Written by ALP Cycles Coach, Jennifer Sharp
Deliberate practice. You can apply it to anything you're trying to learn: musical instruments, racing cars, martial arts, any newly acquired skill and of course, bike racing. But practice is more than just riding a bike - deliberate practice is a method of acquiring and learning a skill. It's breaking down movements with rigorous skill assessment, doing that movement repetitively, getting specific information feedback and working on better skill performance.
Alison put together the ALP Race Team with a goal in mind: to change the way local race teams train and race. Each ALP Race Team ride has hands on coaching and we provide the direction and skills to better each rider. The biweekly group rides build trust between riders, creating a foundation of skills that will serve them throughout the race season and their cycling careers.
Last weekend we worked on team pursuit riding around the upper half of the half gravel, half road portion of the Boulder-Roubaix course. Since roughly 20 women attended the ride, we split the group into their various race categories so they can get used to riding with their teammates: Pro 1/2, Cat 3/4 and Masters 50+. Doing so builds trust and confidence with your peers so you know that come race time, you can trust your teammates wheels and know how to communicate to each other.
Racing is about increasing your odds. Effective teamwork happens when you communicate before, during and after the race. Being on the same game plan as your teammates increases your odds and figuring out how to ride well with your teammates is critical to the group's success. How do you do that? You guessed it - deliberate practice. Not only did all of the groups work on specific skills, but we provided them with immediate feedback and post skill discussion on how to execute those skills at a high level. And we practiced, a lot.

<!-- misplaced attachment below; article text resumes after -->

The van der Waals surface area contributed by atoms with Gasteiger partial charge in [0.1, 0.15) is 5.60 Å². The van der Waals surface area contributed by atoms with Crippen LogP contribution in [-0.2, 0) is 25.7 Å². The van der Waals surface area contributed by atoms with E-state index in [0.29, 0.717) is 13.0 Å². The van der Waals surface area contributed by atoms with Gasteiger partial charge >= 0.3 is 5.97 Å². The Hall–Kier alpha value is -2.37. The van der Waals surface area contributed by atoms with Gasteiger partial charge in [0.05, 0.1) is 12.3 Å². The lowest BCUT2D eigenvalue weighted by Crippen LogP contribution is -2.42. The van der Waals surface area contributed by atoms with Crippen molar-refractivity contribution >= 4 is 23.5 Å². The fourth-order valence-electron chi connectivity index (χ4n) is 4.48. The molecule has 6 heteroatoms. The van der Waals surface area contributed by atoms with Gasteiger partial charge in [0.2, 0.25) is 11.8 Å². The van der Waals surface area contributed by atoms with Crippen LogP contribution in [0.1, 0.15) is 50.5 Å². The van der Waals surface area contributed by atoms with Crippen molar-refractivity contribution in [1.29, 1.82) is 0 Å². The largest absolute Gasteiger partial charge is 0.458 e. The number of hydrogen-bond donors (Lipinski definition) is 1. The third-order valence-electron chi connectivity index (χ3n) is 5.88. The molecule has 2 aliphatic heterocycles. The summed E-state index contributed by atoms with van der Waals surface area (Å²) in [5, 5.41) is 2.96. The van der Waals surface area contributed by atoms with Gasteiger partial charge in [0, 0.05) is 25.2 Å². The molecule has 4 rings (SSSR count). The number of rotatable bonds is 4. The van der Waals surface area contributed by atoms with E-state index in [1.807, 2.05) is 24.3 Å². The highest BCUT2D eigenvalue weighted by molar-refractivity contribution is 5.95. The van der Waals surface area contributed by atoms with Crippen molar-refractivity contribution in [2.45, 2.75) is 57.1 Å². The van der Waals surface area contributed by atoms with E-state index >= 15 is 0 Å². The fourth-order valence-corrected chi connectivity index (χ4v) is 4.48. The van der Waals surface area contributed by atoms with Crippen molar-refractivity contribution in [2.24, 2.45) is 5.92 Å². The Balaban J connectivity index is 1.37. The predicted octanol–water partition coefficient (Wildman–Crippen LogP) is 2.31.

Here are some things you can work on when you're deliberately practicing:
Where's the wind coming from? If you're bridging across to a breakaway, are you creating a draft for someone else to get a free ride? Or are you aware of where the wind is coming from and decreasing your draft by riding close to the gutter. What's the terrain like that's coming up? Is it technical and transitioning from road to gravel on an off camber turn? If so - you better be at or near the front or you'll find yourself off the back before you know it as the leaders accelerate.
Practicing these skills in a race simulation will give you an opportunity to figure out what works and what doesn't without having a number pinned to your back. Don't be afraid to fail and get dropped - you can actually learn more from those situation then if you find yourself off the front by yourself.
Ask questions when you have them and gain the knowledge and wisdom from other experienced racers, mentors and coaches. Figuring out when and why you employ certain tactics is a part of learning how to race and for some may not come instinctually. Ask a coach what they would do in a situation and then practice it to see how it works for you.
I'm already excited for the weekend where we get to do more deliberate practice (and coaching!) and hone our sprints.